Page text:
Research using the Census

Easy access to census returns have made accessing family history comparatively easy but how do you get the most out of Census information?

The Government has conducted national census's every 10 years since 1901 in an attempt to map the population and help it's planning.

From 1801 to 1831 the Census was complied by local officials usually the Parish overseers of the poor.

These returns varied greatly in content and accuracy and sadly few survive for our area.

All census returns for this period that survive can be found at Essex Records Office.

An example of a useful surviving record is the 1811 census for Woodham Walter.

From 1841 to 2001 The Government took control of the census and as a result comparatively accurate records of Census returns are available.

Data Protection laws limit the availability of data on people to allow free access to records over 100 years old so internet access is limited to returns from 1841 to 1901.

What information does the census provide?

Firstly at the top the administrative area, Parliamentary Constituency and Town or Village

Then reading across the page

Road, street and/or house name

Full name of the inhabitants

Relation to the Head of House ( Person listed first)

Age and Sex

Occupation

Where they were born

Any other information pertinent

There are occasionally small variations amongst census returns but the above information is consistently found although the 1841 census contains slightly less.

Although the system is basically reliable it is never safe to take the census return totally at face value.

In the 1800's many people were illiterate and could not spell their names hence the recording was down to the census taker.

Thus Johnson could become Johnsun,  Jonson. Johnstone, Jonsen or even Chonsen.

Many pet names were used which again gave variable so that Margaret could be Marge, Maggie, Madge or even something totally different like Bunny.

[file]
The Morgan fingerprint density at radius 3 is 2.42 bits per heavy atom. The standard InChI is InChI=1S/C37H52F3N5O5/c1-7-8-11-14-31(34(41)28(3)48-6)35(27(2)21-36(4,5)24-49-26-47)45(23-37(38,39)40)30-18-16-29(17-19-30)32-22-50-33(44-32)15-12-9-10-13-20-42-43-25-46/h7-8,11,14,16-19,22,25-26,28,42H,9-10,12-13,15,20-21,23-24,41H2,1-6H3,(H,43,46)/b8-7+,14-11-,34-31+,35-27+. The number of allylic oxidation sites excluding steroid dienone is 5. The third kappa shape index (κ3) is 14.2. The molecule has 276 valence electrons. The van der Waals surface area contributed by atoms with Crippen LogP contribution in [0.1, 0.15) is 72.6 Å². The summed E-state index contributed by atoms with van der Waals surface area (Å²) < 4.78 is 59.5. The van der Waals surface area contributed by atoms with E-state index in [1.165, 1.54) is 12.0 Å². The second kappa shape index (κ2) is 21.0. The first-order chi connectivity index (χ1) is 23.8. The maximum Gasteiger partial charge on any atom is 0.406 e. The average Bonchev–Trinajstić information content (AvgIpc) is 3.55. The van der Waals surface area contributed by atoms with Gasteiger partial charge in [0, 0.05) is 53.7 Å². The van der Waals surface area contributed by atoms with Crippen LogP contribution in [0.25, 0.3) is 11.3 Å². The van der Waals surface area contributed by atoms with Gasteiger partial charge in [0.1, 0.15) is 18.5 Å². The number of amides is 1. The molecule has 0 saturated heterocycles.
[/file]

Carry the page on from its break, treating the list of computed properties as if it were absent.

Accurate ages were again variable , many people didn't know their dates of birth and enumerators would guess on appearance.

For the 1841 census enumerators were instructed to round down the ages to the nearest 10 years which gives enormous variations.

Census dates

The dates that the census were taken is quite important in fixing ages as peoples age is given at the date of the census.

If the 1891 census shows someone is age 30 years the knowledge that the census was taken on 5 April 1891 helps pinpoint their date of birth as between 6 April 1860 and 5 April 1861.

1801 10 March
1811 27 May
1821 28 May
1831 30 May
1841 6 June
1851 30 March
1861 7 April
1871 2 April
8181 3 April
1891 5 April
1901 31 March
1911 2 April
1921 19 June

Checking census online is expensive!

Online Census Returns normally charge for their information.

The two main listings are Ancestry  and Find My Past.

Both operate in similar ways in that they offer free registration that will allow searched and provide very basic free information.

Further details then require credits which cost from 50 pence a result or they require a subscription.

The short term 3 month subscriptions often enough time for a family historians to carry out a basic research on their family.

Multiple searches, red herrings etc can all make searching quite expensive.

The 1881 census was transcribed by Family Search  ( Church of Jesus Christ and the Latter Day Saints) and is available free on their web site as well as ancestry and other sites. This allows you to fully research your family in 1881 free of charge and to become aware of how to use census information which will help when you have to pay for data from other census returns.

One important feature that the paid census sites allow is to view the original.

The census returned were completed handwriting which varied greatly in  neatness.

Transcribing was carried out in centres and  the transcribers quickly became experts at deciphering bad handwriting although they would not be aware of the peculiarities of place names, street names and even family names which means that viewing the original can sometimes bring an unexpected breakthrough.

It is always worth checking the original against the printed version immediately available.

It is also often worth printing off a copy for your records or saving a copy on your computer  for future use.

How important are census returned to family historians?

Census returned are usually the first point of call in researching family history.

They provide the basic information and as importantly provide a guide in where to look for Parish Records etc in relation to virtually the whole UK  population who was alive between 1841 ands 1901.

Despite the warning about their problems their value far outweighs any problems and anyone researching their family history should make full use of the census information.

 

 

 

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www.essex-family-history.co.uk